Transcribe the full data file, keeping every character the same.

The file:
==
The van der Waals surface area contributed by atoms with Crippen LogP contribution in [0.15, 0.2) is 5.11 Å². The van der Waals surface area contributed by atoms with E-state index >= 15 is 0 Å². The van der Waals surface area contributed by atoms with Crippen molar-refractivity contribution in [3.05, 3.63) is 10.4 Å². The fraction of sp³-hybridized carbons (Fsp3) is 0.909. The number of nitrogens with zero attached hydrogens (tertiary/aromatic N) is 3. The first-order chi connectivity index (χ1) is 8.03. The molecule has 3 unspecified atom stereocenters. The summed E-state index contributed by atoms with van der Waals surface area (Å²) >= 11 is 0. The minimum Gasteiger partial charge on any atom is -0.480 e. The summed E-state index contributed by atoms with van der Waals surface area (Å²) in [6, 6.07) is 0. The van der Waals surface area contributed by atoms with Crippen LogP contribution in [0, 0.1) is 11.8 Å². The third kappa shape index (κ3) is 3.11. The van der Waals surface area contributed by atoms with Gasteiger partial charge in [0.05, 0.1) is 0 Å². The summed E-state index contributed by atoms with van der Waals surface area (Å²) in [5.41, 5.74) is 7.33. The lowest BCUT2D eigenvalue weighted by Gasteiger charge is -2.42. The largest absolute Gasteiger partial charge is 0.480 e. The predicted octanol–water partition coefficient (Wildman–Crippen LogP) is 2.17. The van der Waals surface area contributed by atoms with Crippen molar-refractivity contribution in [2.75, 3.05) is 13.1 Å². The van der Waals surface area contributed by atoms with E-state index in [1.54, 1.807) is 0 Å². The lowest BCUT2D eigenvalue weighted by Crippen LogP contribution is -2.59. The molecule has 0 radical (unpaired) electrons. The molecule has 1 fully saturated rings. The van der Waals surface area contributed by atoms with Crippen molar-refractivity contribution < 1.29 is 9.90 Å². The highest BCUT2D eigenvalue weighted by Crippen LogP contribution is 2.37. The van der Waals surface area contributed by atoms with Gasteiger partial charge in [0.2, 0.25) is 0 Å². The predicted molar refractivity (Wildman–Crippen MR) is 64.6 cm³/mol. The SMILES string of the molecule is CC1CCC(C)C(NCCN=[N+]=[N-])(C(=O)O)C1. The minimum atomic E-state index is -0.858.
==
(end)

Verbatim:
The van der Waals surface area contributed by atoms with Crippen LogP contribution in [0.15, 0.2) is 5.11 Å². The van der Waals surface area contributed by atoms with E-state index >= 15 is 0 Å². The van der Waals surface area contributed by atoms with Crippen molar-refractivity contribution in [3.05, 3.63) is 10.4 Å². The fraction of sp³-hybridized carbons (Fsp3) is 0.909. The number of nitrogens with zero attached hydrogens (tertiary/aromatic N) is 3. The first-order chi connectivity index (χ1) is 8.03. The molecule has 3 unspecified atom stereocenters. The summed E-state index contributed by atoms with van der Waals surface area (Å²) >= 11 is 0. The minimum Gasteiger partial charge on any atom is -0.480 e. The summed E-state index contributed by atoms with van der Waals surface area (Å²) in [6, 6.07) is 0. The van der Waals surface area contributed by atoms with Crippen LogP contribution in [0, 0.1) is 11.8 Å². The third kappa shape index (κ3) is 3.11. The van der Waals surface area contributed by atoms with Gasteiger partial charge in [0.05, 0.1) is 0 Å². The summed E-state index contributed by atoms with van der Waals surface area (Å²) in [5.41, 5.74) is 7.33. The lowest BCUT2D eigenvalue weighted by Gasteiger charge is -2.42. The largest absolute Gasteiger partial charge is 0.480 e. The predicted octanol–water partition coefficient (Wildman–Crippen LogP) is 2.17. The van der Waals surface area contributed by atoms with Crippen molar-refractivity contribution in [2.75, 3.05) is 13.1 Å². The van der Waals surface area contributed by atoms with E-state index in [1.54, 1.807) is 0 Å². The lowest BCUT2D eigenvalue weighted by Crippen LogP contribution is -2.59. The molecule has 0 radical (unpaired) electrons. The molecule has 1 fully saturated rings. The van der Waals surface area contributed by atoms with Crippen molar-refractivity contribution < 1.29 is 9.90 Å². The highest BCUT2D eigenvalue weighted by Crippen LogP contribution is 2.37. The van der Waals surface area contributed by atoms with Gasteiger partial charge in [0.2, 0.25) is 0 Å². The predicted molar refractivity (Wildman–Crippen MR) is 64.6 cm³/mol. The SMILES string of the molecule is CC1CCC(C)C(NCCN=[N+]=[N-])(C(=O)O)C1. The minimum atomic E-state index is -0.858.